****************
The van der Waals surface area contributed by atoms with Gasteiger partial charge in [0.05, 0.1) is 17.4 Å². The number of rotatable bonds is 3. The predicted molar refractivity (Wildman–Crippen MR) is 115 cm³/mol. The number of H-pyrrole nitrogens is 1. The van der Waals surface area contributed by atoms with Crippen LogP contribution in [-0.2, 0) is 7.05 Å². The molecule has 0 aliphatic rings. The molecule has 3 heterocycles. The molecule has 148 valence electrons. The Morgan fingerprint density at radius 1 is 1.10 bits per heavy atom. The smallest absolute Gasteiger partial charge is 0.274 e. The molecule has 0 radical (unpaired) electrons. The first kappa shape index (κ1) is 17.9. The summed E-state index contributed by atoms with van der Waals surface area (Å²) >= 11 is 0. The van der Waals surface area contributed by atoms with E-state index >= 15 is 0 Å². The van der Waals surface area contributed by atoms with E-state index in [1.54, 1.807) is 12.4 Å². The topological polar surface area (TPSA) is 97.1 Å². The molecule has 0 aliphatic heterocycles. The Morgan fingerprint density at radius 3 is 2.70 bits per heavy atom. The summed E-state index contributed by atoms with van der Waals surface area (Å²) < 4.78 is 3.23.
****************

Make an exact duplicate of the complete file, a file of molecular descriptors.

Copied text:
The van der Waals surface area contributed by atoms with Gasteiger partial charge in [0.05, 0.1) is 17.4 Å². The number of rotatable bonds is 3. The predicted molar refractivity (Wildman–Crippen MR) is 115 cm³/mol. The number of H-pyrrole nitrogens is 1. The van der Waals surface area contributed by atoms with Crippen LogP contribution in [-0.2, 0) is 7.05 Å². The molecule has 0 aliphatic rings. The molecule has 3 heterocycles. The molecule has 148 valence electrons. The Morgan fingerprint density at radius 1 is 1.10 bits per heavy atom. The smallest absolute Gasteiger partial charge is 0.274 e. The molecule has 0 radical (unpaired) electrons. The first kappa shape index (κ1) is 17.9. The summed E-state index contributed by atoms with van der Waals surface area (Å²) >= 11 is 0. The van der Waals surface area contributed by atoms with E-state index >= 15 is 0 Å². The van der Waals surface area contributed by atoms with E-state index in [1.54, 1.807) is 12.4 Å². The topological polar surface area (TPSA) is 97.1 Å². The molecule has 0 aliphatic heterocycles. The Morgan fingerprint density at radius 3 is 2.70 bits per heavy atom. The summed E-state index contributed by atoms with van der Waals surface area (Å²) < 4.78 is 3.23.